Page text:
We also learned that team bonding was essential to achieve our goals, so we made sure we took the time to prioritize it into our busy schedule. We had previously believed we couldn’t afford to give up precious time for team bonding with our high school team, but after listening to Coach Hutchins, we realized we couldn’t afford not to! We found it didn’t take all that much time and the rewards were invaluable.

How do you know when you’ve made an impact on a player?
The impact we have on players is most evident by the relationships we still have with them long after they’ve moved on. Last week we had dinner with a former player who was in town for the holidays, after which she sent this message:

Little did I know 9 years ago that you two would be the most inspiring people I’d ever meet. Thank you for showing me that hard work, a kind heart, and a LOT of laughs are the most important things in life! Can’t wait for the next time! Love you guys!

That’s how you know you’ve made a difference.


In keeping with the tradition that Be the Best is a convention created for coaches by coaches, we’ve asked for inspirations and stories from your contemporaries. Click here to share something about your coaching journey. Don’t worry about making it sound good — you coach the kids, we‘ll work the words.

A Coach’s Journey: An interview with Jamie Heflin

A Coach’s Journey: An interview with Jamie Heflin

James Heflin
Head Softball Coach, Wheat Ridge High School
Wheat Ridge, Colorado
14U and 18U Club Coach
11 years of coaching

 

What was your best worst moment in softball?
We were in an ASA 18U Gold Qualifier and had made our way to the semifinal game against a national powerhouse – Newtown Rock Gold. It was a real David vs Goliath match-up. But, we went into extra innings and held a three-run lead with Rock holding bats in the bottom of the inning. There was such electricity surrounding the game that other teams gathered around the field, many rooting for us to take down the Rock. So, there were a couple hundred people invested in this game, and probably the biggest atmosphere my third baseman had ever played in.

This third baseman had been lights-out all year, but proceeded to make three errors in a row, which set the table for a dinger later in the inning. These were routine lazy grounders but the hype and pressure of “The Moment” had clearly gotten to her.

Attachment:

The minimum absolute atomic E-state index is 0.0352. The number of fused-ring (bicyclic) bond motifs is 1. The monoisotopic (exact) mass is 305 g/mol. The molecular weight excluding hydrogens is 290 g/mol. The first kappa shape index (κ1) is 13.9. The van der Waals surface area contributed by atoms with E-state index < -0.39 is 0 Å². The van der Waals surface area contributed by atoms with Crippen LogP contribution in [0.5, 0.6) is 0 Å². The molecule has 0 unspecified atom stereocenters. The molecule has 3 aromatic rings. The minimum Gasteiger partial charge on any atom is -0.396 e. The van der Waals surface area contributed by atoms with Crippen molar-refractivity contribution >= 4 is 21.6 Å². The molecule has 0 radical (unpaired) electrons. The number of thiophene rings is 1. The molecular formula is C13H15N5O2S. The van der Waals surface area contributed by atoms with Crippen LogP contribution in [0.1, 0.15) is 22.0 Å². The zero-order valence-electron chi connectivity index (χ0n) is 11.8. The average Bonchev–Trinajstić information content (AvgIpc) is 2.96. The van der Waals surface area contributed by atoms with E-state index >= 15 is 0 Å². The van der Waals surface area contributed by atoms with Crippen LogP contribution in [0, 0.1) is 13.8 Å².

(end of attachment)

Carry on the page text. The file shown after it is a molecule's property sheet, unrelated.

Well, we lost the game.

Afterwards, I put my arm around her and said that we as a team had played the best we’d ever played and should be proud that we were able to hang with a club of that caliber. I said that yes, a win would have been great but better than a win was what she would take from the game into her future.

I was right. She not only grew as a player, but took her game to the next level and is enjoying a great career playing softball in college.

Have you had any memorable coaching disasters?
It was all over a call. A very clear call. Or at least I thought it was clear!

There we were in the quarterfinals of the 4A Colorado state playoffs against Air Academy. Their three-hole hitter, and a real stud, was up at the plate. I call a timeout. In the huddle, I stated that we were going to pitch to her, (this was 2016 so intentional walks still had to be pitched) but hoped that she’d chase three balls off the plate. Basically we’d throw outside and give her nothing to hit and then take our chances with bases loaded when the four-hole, who had only one hit on the day, came to bat.

So, I get back to the dugout and my pitching coach affirms what I had said: three balls off the plate. I say yes. She reiterates the call through signals to the catcher.

All good.

A couple seconds later, the ball was pitched and at contact you immediately know that 1) the ball was pitched inside and 2) it was going to leave the park as quickly as it was pitched.

Again, it was “The Moment.”